CNN "State of the Union with Candy Crowley" - Transcript


By:  Jon Huntsman, Jr.
Date: Jan. 8, 2012
Location: Unknown


HUNTSMAN: I'm putting you on early notice that we're going to win the New Hampshire primary. (END VIDEO CLIP)

CROWLEY: At the moment, the best poll for Jon Huntsman shows him in a race for third. I spoke with him just before last night's debate and his prediction has changed slightly.


HUNTSMAN: We're going to do well. You try to forecast to the best of your ability based on the information you have. What holds true is the fact that we're going to beat market expectations. We don't have to win...

CROWLEY: Can I just stop you? Because I don't understand. I've heard you say that. Tell me what the market expectations are.

HUNTSMAN: I don't know what they will be because you will set them. The pundits who are following the race, they will determine what the bar is that we must clear on Tuesday. And wherever that political marketplace is set -- and everyone will know that, Huntsman has to do thus and such to move on, we have to clear that hurdle when we wake up on Wednesday.

CROWLEY: Do you know that?

HUNTSMAN: I don't yet know what that is going to be.

CROWLEY: But surely you must have -- what I mean is do you know what your market expectation is?

HUNTSMAN: I know what I think we're capable of doing.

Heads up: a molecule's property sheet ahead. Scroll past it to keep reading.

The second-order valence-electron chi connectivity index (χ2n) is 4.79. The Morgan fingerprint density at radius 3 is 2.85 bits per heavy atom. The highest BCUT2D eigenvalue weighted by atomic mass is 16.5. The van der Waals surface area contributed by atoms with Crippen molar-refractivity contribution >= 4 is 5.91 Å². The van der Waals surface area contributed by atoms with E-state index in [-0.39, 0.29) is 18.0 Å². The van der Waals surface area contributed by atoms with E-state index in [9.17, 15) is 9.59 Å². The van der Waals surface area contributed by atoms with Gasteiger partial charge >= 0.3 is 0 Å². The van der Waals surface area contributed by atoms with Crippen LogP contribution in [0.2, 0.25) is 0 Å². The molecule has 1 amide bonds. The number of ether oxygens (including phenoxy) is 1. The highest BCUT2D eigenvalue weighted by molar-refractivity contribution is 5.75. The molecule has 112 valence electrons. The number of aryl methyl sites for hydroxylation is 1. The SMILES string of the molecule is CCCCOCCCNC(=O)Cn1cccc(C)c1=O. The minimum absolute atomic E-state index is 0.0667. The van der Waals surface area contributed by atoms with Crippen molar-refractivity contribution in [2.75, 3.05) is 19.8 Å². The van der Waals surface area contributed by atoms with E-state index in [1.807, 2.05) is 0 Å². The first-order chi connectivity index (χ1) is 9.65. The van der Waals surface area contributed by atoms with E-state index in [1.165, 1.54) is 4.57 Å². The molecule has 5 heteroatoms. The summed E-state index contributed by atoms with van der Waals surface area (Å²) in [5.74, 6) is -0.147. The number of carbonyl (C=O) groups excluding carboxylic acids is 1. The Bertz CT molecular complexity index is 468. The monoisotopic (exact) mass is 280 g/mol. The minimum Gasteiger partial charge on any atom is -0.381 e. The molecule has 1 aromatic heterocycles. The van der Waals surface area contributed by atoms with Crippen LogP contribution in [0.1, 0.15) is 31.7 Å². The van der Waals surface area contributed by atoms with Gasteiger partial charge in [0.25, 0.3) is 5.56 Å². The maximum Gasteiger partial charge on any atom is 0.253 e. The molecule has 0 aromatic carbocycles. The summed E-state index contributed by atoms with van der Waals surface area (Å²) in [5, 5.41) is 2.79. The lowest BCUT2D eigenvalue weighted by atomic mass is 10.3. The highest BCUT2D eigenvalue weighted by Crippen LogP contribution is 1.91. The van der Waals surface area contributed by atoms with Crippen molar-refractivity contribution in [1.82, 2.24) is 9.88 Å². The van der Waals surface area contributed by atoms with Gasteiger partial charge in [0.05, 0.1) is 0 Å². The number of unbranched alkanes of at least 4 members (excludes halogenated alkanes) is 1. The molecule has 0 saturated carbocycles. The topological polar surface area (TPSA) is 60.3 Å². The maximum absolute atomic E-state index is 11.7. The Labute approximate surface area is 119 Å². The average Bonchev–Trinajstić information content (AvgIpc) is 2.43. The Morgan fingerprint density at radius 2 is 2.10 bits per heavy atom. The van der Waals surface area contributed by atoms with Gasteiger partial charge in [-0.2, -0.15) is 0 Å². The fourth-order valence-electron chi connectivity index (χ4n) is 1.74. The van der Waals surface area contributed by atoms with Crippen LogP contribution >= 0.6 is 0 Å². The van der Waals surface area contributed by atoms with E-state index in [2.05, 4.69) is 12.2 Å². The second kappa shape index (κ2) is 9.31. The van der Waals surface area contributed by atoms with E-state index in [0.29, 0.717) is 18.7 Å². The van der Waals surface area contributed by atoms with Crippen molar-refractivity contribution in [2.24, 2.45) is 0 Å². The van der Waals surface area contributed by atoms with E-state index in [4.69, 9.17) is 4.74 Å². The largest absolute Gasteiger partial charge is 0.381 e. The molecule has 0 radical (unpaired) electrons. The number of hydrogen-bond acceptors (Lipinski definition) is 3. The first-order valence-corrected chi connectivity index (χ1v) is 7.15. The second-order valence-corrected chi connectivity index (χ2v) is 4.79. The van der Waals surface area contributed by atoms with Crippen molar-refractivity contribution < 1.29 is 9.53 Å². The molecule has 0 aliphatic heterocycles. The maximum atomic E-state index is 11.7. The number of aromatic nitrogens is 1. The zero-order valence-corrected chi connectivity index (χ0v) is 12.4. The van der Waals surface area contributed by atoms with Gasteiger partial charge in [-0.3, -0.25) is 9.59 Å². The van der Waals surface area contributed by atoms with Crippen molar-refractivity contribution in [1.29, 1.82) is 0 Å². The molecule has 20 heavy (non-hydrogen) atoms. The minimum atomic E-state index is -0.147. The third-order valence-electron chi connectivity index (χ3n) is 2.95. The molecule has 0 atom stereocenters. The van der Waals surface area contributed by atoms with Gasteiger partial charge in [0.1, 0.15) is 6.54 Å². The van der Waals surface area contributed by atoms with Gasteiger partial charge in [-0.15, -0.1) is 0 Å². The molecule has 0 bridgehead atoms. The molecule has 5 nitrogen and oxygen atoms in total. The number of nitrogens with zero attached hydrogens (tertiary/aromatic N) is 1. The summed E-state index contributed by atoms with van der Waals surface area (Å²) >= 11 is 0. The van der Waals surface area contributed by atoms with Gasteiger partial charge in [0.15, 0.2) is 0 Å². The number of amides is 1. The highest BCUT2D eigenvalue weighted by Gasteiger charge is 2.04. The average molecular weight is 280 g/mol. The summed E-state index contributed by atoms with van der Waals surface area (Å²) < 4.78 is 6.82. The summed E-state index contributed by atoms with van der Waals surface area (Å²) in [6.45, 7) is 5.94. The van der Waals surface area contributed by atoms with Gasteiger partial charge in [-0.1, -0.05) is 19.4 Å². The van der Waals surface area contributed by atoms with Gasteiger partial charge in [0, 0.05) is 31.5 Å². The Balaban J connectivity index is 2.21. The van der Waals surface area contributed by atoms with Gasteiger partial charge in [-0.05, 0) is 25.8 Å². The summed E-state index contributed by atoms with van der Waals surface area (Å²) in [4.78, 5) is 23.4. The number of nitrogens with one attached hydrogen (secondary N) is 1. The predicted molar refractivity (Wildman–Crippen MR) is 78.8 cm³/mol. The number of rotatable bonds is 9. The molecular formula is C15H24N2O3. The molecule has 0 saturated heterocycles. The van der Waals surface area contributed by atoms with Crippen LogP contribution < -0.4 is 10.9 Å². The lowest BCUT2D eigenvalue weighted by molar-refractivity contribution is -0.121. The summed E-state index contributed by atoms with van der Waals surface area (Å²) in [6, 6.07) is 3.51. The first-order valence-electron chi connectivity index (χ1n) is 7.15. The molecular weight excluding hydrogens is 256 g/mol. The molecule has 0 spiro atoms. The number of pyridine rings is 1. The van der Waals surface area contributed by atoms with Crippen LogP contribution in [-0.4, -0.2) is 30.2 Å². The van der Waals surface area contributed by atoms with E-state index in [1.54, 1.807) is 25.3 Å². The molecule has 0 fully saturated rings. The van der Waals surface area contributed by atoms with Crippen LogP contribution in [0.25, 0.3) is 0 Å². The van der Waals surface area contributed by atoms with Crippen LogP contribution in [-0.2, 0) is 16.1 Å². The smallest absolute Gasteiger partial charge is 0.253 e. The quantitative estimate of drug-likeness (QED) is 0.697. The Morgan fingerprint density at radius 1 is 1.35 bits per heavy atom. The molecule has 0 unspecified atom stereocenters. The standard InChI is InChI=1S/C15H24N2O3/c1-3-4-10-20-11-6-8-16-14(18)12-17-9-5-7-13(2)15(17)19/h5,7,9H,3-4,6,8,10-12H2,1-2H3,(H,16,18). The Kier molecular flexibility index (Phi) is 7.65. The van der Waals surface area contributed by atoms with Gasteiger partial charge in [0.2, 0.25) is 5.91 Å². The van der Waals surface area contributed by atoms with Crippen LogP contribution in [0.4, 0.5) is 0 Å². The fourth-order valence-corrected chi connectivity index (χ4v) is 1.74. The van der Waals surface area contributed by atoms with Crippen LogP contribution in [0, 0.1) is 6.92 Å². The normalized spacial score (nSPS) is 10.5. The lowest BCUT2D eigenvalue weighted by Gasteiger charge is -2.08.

CROWLEY: Which is?

HUNTSMAN: Well, I can feel it on the ground. All you can do is your very best. We've been to all ten counties multiple times. We've got a terrific grassroots organization in place. We've got a message that is connecting with people. I feel the energy.

You can look at the polls but you know they are a snapshot of various factors at a particular moment. You get one that says 8 percent, one that says 16 percent, all I can tell you is there is something on the ground that tells me that all of the work we've done -- 160-plus individual public events -- is going to pay off in the end and we're going to prove the point, Candy, that grassroots politics still matters in a state like New Hampshire.

CROWLEY: Would it be safe to say that your motto at this point has to be either show big or go home?

HUNTSMAN: We have to show big.

CROWLEY: Is that fair?

HUNTSMAN: We have to show big. You've got to move a market, you know what I mean? You've got to make something happen one of the early states to prove the point that you are electable, that the math can line up in your favor. And I believe that's going to happen right here.

CROWLEY: Let me ask you about electability. You came home from your job as ambassador to China. Boy, you were the "it" person. Jon Huntsman, he's going to come in and he will be so great. Is this the Republican Party that you expected to be courting?

HUNTSMAN: I've always been a constant Republican. I've worked for three Republican presidents. I haven't varied or wavered. The Republican Party as a backdrop is going to change every now and again. We've had Abraham Lincoln's party. We've had Teddy Roosevelt's party. We've had Eisenhower's party, Nixon's party, Reagan's party and beyond.